The first mile flew by. The second didn't seem to take much longer. Before I knew it I was 3.5 miles in and was sweating just enough (the air was cool, the breeze soft, and the sun shaded) to remind me that I was running but my breathing exercises are finally to a point where I'm not afraid of suffocating anymore. I crossed the four mile mark. One path down.

I started on to the second path (just 50 minutes in to my run (yes - I was setting a personal speed record)) and ran right past my Start2Finish buddies who were just congregating for the morning. I zipped through mile five. In mile six I realized I had YET TO STOP RUNNING . . . I had not yet broken stride for a single stride . . . no walking. A record in and of itself. Also - my iPod (randomly enough) -  had repeated Ya Hey thrice to my great pleasure.

This was my greatest run to date and I knew it. I was present for it. I was ENJOYING it. I started mile seven realizing my days of fearing running were probably past me. I was still not good at it. I'll never be "a Runner" and I'll never love it but I was at peace in the status that some good weather, a good set of songs, some comfy shoes, and some fresh asphalt could all combine to make me enjoy the process. I could do this. I was doing this. I finished mile seven. Sooooo close, I thought (nearly 25% of the run left, in reality). Then, it hit me. I had to pee. Really bad. I wondered how long I'd had been just ignoring the urge.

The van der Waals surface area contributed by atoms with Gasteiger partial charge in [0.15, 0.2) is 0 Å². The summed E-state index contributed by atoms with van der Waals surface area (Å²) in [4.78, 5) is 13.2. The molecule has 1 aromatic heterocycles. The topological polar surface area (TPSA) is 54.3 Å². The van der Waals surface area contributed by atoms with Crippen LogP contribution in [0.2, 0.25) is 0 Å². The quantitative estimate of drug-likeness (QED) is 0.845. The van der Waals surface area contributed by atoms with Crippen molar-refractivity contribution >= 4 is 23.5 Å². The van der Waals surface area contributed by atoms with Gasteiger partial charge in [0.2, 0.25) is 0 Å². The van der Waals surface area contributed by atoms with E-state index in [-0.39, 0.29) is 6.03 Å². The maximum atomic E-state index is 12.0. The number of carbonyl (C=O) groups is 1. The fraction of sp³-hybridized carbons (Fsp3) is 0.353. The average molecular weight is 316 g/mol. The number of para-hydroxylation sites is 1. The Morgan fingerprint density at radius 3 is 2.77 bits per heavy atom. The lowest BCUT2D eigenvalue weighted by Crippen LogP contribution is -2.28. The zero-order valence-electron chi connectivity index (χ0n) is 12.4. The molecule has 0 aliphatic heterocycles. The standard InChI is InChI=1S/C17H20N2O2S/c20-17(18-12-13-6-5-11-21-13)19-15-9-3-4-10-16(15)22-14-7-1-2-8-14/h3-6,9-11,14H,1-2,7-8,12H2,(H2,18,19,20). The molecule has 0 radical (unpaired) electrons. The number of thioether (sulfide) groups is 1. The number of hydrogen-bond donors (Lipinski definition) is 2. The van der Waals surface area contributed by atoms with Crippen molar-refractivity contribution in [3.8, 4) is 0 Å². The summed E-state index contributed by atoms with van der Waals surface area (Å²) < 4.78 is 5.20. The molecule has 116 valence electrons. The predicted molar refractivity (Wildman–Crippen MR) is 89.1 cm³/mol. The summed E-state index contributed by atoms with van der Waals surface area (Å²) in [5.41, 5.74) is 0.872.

I made a silly choice. I stopped to pee. It could not have been more than a minute or so and it was at about 7.5 miles. Upon my first stride (always the right foot, by the way), I felt a burn in my right calf. Is this a charlie horse? Am I cramping? Is this real life (David After Dentist forever, fools)? Uh oh.

I'm just 1.5 miles from running NINE. I've yet to walk any distance not in a public restroom (I literally ran to the door and ran my first (right foot) step after opening it again). I realized in that moment that I had made just one, simple, foolish, HUGE mistake . . . I had not had anything to drink in two hours and nearly eight miles of running. My body was dry and I think the pee took the last of my fluid reserves with it.